Most milk producers enjoyed an improved financial year to March 31, 2020, as a result of better weather, increased forage production combined with reduced concentrate and variable costs.

That was the good news story from Promar International’s Farm Business Accounts Service for 2020, based on figures from 465 farms in the UK – 9% of which were based in Scotland.

Speaking at a Promar International webinar, managing director, Neil Adams, said the results give valuable insight into farm performance and opportunities for improvement.

“The year to March 31, 2020 was a better financial year for the dairy sector. Milk and feed prices were basically static. However, thanks to better weather and resultant increased forage production, feed use decreased with the average farm achieving a reasonable efficiency gain, producing almost 200 more litres but feeding 50kg less concentrates.

“Overall, the average herd increased output by 1.9%, but with a 7% reduction in feed costs and a 2.9% reduction in other variable costs. Overheads, notably power, machinery and labour, increased by 4% resulting in an increase in profit per cow of £33.

Nevertheless, he stressed the huge difference between the top and bottom 25% of farms ranked on operating profit, is a massive £640 additional profit per cow and is not just a factor of scale of operation.

“While the top 25% of farms produce around 400 litres per cow more, and have 6% higher output per cow, the striking point is that they are more efficient at everything they do,” he said.

Their figures show the top 25% of farms’ feed rate per litre is 15% lower at 0.33kg/l, yet they still produce 9280 litres/cow. Furthermore, their other variable costs are 19% lower while overheads are 20% lower than average.

And, higher milk prices are not the answer to increased profit margins, with the top 25% of producers receiving an average of 30.76p compared to the bottom 25% at 30.17p per litre.

Instead, Mr Adams said, the bottom end of producers tend to spend more on purchased feed, forages, labour and machinery.

He added that one farmer on his books has cows producing 9000litres per year at a cost of 20p per litre, but he also has producers with herds giving anything from 5000-11,000litres at 25p per litre and some costing 35p per litre.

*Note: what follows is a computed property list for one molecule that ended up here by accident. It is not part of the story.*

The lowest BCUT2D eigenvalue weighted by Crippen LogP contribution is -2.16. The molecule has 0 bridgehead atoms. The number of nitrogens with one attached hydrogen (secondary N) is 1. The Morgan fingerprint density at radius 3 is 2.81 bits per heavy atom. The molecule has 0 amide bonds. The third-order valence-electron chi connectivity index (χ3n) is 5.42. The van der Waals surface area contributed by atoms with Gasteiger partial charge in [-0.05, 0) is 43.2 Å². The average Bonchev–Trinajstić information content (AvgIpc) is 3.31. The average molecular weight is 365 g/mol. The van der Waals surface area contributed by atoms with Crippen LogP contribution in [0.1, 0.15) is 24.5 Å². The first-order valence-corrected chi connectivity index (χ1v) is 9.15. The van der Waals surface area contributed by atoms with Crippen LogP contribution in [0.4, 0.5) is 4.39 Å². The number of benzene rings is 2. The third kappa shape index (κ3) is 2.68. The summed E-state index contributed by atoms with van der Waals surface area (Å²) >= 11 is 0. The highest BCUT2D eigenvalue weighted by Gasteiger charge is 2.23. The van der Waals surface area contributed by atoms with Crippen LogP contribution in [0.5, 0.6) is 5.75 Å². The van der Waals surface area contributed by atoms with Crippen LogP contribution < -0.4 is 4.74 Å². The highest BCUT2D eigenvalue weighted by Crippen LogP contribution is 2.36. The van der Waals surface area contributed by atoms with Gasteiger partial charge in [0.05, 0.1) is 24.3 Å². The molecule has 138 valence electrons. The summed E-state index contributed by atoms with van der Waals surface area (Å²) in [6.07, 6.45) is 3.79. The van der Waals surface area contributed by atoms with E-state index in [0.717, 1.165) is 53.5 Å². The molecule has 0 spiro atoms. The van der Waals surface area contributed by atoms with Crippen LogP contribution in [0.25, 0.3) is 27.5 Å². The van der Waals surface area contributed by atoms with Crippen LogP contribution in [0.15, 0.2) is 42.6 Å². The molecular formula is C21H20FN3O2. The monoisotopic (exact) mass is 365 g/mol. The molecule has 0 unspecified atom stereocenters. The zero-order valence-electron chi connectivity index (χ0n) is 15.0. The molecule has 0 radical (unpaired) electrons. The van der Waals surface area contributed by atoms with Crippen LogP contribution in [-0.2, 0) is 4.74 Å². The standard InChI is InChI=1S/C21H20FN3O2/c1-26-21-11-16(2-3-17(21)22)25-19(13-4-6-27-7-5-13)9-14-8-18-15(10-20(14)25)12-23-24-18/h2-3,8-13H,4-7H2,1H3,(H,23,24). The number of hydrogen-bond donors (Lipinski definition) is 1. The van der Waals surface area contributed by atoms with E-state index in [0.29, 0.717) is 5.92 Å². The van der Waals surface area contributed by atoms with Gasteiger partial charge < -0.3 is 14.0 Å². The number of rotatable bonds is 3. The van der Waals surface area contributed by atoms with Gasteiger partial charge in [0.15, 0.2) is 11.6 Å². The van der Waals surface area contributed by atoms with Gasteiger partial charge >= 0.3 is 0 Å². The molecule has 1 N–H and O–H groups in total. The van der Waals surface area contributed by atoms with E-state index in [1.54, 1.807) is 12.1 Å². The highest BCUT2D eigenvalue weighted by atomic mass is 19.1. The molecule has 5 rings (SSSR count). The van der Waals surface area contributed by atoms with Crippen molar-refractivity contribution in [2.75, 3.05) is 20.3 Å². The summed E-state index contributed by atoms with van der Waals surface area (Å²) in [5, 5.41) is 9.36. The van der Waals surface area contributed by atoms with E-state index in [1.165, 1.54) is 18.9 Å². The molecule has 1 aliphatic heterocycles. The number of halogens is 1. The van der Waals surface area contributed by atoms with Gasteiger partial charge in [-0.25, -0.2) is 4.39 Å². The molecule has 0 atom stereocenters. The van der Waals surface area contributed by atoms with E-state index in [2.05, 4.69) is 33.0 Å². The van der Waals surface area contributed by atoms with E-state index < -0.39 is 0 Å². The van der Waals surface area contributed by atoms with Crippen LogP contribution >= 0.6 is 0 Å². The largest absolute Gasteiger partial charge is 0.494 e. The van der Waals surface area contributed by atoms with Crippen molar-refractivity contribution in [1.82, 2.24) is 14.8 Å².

“If you have a high yielding herd, it is better to try and reduce your costs of production, whereas if you have a low yielding unit, you’d be better increasing herd numbers, to improve margins,” he said.

“Higher yields on their own are not the panacea for higher profitability. They must be produced at a sensible feed rate and with good understanding of all costs.”

Despite the improved financial year for many, Mr Adams also insisted a lot of dairy farmers are not making money and face a challenging time with the uncertainty over any Brexit deal, redefinition of subsidy schemes and global commodity uncertainty as a result of market fluctuations.

Hence, he advised all producers to understand where their system is now, where they want it to be and how they can manage the transformation.

“I would encourage any dairy businesses to set out to deliver a retained operating profit of 19% of total profit. For a high production system, key performance indicators could be a margin over purchased feeds per cow of at least £2300, labour and machinery costs not exceeding 11.2ppl and a retained profit of at least £600/cow.

“For a low-cost system, good might look like a margin in excess of £1900, a replacement rate under 23%, labour, power and machinery below 10ppl and a profit greater than £500/cow.

“The key for any business is to understand their current financial and physical performance based on comprehensive management accounts, and to have a clear plan in order to remain competitive. Sustainable businesses need to challenge the status quo, identify a clear strategy and focus on,” he concluded.